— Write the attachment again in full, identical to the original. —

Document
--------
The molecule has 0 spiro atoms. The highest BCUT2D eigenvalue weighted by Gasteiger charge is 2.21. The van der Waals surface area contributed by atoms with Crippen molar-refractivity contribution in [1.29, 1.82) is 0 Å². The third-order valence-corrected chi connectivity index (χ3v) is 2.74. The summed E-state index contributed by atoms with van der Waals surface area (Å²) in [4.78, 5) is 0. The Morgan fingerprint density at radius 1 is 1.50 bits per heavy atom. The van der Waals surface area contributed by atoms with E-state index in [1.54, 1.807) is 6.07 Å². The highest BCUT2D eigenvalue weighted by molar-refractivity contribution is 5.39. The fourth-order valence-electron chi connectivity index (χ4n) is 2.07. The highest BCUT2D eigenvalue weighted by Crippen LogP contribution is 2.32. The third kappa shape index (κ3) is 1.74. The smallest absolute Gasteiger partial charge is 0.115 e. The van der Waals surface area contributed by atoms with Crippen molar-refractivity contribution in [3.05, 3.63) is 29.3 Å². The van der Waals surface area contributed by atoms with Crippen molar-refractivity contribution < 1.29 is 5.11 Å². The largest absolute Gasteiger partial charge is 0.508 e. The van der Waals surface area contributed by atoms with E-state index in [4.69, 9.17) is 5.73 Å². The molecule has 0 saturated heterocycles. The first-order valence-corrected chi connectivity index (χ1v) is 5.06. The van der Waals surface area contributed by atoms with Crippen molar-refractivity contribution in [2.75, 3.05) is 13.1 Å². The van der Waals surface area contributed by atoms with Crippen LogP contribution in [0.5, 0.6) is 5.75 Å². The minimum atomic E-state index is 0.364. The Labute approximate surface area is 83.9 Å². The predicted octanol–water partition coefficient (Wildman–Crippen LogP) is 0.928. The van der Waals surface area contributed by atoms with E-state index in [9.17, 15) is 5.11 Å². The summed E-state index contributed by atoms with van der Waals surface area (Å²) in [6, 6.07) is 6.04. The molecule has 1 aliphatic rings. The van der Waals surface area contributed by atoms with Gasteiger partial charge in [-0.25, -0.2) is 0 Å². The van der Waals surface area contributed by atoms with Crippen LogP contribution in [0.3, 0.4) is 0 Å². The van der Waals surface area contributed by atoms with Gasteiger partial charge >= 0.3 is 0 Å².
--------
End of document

The molecule has 0 spiro atoms. The highest BCUT2D eigenvalue weighted by Gasteiger charge is 2.21. The van der Waals surface area contributed by atoms with Crippen molar-refractivity contribution in [1.29, 1.82) is 0 Å². The third-order valence-corrected chi connectivity index (χ3v) is 2.74. The summed E-state index contributed by atoms with van der Waals surface area (Å²) in [4.78, 5) is 0. The Morgan fingerprint density at radius 1 is 1.50 bits per heavy atom. The van der Waals surface area contributed by atoms with E-state index in [1.54, 1.807) is 6.07 Å². The highest BCUT2D eigenvalue weighted by molar-refractivity contribution is 5.39. The fourth-order valence-electron chi connectivity index (χ4n) is 2.07. The highest BCUT2D eigenvalue weighted by Crippen LogP contribution is 2.32. The third kappa shape index (κ3) is 1.74. The smallest absolute Gasteiger partial charge is 0.115 e. The van der Waals surface area contributed by atoms with Crippen molar-refractivity contribution in [3.05, 3.63) is 29.3 Å². The van der Waals surface area contributed by atoms with Crippen molar-refractivity contribution < 1.29 is 5.11 Å². The largest absolute Gasteiger partial charge is 0.508 e. The van der Waals surface area contributed by atoms with E-state index in [4.69, 9.17) is 5.73 Å². The molecule has 0 saturated heterocycles. The first-order valence-corrected chi connectivity index (χ1v) is 5.06. The van der Waals surface area contributed by atoms with Crippen molar-refractivity contribution in [2.75, 3.05) is 13.1 Å². The van der Waals surface area contributed by atoms with Crippen LogP contribution in [0.5, 0.6) is 5.75 Å². The minimum atomic E-state index is 0.364. The Labute approximate surface area is 83.9 Å². The predicted octanol–water partition coefficient (Wildman–Crippen LogP) is 0.928. The van der Waals surface area contributed by atoms with E-state index in [9.17, 15) is 5.11 Å². The summed E-state index contributed by atoms with van der Waals surface area (Å²) in [6, 6.07) is 6.04. The molecule has 1 aliphatic rings. The van der Waals surface area contributed by atoms with Gasteiger partial charge in [-0.25, -0.2) is 0 Å². The van der Waals surface area contributed by atoms with Crippen LogP contribution in [0.3, 0.4) is 0 Å². The van der Waals surface area contributed by atoms with Gasteiger partial charge >= 0.3 is 0 Å².